Natural Gas Drillers Can’t Catch a Break : Bloomberg News

Natural gas drillers who flocked to liquids-rich basins in search of better profits just can’t seem to catch a break.

Seven years ago, as shale output surged and gas futures tumbled more than 60 percent, producers abandoned reservoirs that only yielded gas and moved rigs to wells that also contained ethane, propane and other so-called natural gas liquids, or NGLs. These NGL prices were tied to oil futures, which climbed in 2009 as the economy recovered. It was a strategy that worked well — for a while.

Drillers fled natural gas for oil and liquids as commodities collapsed.
Drillers fled natural gas for oil and liquids as commodities collapsed.

Those days are over. Oil has plunged 56 percent from a year ago, and propane at the Mont Belvieu hub in Texas has tumbled 64 percent. The spread between NGL prices and natural gas shrank 9.2 percent last week to $7.02 a barrel, the lowest in at least two years, squeezing producers’ profits.

The spread between natural gas liquids and natural gas prices has narrowed, squeezing producers' profits.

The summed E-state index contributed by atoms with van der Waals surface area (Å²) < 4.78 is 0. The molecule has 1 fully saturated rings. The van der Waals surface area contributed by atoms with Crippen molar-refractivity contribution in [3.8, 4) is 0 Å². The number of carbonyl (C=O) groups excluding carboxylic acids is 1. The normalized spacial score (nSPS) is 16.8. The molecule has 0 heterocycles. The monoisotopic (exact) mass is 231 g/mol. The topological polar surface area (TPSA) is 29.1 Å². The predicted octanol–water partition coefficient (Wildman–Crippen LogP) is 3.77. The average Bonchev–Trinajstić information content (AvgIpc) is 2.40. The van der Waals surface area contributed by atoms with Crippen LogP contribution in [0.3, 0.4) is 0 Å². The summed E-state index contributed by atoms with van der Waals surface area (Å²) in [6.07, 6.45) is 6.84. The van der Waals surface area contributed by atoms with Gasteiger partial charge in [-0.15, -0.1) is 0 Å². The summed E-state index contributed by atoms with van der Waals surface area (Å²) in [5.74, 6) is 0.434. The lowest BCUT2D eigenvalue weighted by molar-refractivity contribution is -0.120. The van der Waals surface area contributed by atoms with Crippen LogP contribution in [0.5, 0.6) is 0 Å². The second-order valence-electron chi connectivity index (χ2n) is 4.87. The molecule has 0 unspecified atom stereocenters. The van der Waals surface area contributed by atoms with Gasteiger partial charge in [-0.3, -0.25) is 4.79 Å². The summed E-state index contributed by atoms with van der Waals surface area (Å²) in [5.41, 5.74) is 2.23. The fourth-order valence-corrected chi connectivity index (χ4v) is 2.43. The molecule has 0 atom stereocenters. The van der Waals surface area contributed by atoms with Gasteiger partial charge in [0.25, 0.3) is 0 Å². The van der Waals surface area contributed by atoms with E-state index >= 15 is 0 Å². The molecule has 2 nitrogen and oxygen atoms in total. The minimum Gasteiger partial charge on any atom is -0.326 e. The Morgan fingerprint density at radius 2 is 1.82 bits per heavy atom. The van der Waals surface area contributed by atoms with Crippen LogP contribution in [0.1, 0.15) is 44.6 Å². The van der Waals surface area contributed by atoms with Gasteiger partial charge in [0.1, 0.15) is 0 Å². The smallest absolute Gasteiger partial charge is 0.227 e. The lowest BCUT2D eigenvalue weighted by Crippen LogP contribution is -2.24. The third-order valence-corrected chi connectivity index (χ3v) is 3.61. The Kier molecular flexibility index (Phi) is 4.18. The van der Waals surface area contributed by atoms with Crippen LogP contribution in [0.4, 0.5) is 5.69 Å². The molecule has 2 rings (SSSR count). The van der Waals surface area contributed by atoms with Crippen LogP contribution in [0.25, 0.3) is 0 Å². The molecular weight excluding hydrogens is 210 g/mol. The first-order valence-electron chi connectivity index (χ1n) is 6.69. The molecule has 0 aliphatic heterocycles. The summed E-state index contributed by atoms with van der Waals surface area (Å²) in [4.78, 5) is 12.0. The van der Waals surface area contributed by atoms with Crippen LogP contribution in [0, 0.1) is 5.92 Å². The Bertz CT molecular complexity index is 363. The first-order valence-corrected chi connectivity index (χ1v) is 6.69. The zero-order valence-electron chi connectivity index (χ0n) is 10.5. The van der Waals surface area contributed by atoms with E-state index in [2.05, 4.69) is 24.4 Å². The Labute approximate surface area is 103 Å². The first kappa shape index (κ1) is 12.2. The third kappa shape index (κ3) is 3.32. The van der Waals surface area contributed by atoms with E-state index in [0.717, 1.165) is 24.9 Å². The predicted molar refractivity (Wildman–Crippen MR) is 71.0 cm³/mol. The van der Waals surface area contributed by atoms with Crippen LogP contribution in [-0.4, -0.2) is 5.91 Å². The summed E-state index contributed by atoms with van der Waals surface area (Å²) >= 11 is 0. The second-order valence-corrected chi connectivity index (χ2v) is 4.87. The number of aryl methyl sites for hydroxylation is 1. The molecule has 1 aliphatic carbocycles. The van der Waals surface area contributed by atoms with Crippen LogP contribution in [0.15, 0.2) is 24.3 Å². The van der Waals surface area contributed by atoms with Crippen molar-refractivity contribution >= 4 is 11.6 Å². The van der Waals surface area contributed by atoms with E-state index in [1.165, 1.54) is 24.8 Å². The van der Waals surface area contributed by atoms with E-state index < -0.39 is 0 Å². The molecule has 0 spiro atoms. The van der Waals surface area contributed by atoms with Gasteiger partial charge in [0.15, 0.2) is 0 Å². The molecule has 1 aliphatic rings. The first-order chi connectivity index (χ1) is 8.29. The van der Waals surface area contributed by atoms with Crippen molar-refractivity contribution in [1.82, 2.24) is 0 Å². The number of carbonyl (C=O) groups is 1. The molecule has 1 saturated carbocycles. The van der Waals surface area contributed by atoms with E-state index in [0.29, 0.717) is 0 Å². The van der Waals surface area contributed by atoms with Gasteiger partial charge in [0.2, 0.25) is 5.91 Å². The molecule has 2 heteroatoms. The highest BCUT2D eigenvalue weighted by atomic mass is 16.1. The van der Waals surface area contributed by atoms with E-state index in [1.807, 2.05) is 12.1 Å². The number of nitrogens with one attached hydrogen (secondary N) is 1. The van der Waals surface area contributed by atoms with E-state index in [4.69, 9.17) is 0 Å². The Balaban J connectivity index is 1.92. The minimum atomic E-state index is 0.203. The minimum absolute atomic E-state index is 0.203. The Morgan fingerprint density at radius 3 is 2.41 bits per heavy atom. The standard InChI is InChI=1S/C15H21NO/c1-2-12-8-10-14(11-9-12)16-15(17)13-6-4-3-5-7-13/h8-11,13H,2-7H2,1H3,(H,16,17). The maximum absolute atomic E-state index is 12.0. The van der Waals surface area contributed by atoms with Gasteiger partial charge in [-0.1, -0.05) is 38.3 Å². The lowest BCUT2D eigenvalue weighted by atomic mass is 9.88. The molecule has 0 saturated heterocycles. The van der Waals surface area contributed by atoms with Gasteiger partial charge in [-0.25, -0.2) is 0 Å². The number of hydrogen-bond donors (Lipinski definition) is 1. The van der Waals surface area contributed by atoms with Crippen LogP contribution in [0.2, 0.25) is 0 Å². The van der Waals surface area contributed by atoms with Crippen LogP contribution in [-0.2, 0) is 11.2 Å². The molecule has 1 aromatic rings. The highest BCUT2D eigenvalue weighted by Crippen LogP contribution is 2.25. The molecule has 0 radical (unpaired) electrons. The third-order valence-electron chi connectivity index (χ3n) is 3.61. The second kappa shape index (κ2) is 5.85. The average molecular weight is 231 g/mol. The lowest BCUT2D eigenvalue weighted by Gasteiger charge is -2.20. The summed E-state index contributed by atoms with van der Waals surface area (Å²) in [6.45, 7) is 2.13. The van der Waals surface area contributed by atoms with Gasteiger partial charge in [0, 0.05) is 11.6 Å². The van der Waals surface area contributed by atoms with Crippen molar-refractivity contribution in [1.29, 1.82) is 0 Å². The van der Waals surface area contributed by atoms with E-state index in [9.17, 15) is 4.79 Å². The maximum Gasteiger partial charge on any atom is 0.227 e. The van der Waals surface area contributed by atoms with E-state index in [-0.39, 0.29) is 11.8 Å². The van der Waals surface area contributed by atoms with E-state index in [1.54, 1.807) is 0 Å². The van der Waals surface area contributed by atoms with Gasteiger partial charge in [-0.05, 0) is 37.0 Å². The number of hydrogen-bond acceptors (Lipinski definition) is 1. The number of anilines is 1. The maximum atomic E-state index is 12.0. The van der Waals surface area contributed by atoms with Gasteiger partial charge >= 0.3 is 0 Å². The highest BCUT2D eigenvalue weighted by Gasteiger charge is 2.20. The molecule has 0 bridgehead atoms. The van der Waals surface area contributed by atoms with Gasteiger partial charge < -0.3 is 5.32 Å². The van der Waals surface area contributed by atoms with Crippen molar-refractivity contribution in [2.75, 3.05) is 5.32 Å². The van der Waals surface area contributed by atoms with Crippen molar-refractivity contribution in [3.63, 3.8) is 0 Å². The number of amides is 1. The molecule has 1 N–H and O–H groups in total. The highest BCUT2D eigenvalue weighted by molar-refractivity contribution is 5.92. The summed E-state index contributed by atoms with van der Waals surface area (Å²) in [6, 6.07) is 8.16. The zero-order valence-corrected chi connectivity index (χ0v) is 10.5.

The spread between natural gas liquids and natural gas prices has narrowed, squeezing producers’ profits.

The culprit is a repeat offender: shale production. This time, the boom in oil output from reservoirs like the Bakken in North Dakota has created a glut of NGLs, and the market is poised to remain well supplied. To survive, gas producers will have to focus on the lowest-cost wells.

Production of natural gas liquids has surged, creating a glut as drillers flee dry gas.
Production of natural gas liquids has surged, creating a glut as drillers flee dry gas.

“Drillers are going to have to retreat to where the sweet spots are,” said Bob Yawger, director of the futures division at Mizuho Securities USA Inc. in New York. “At these price levels, the rig count isn’t going to move higher.”

 

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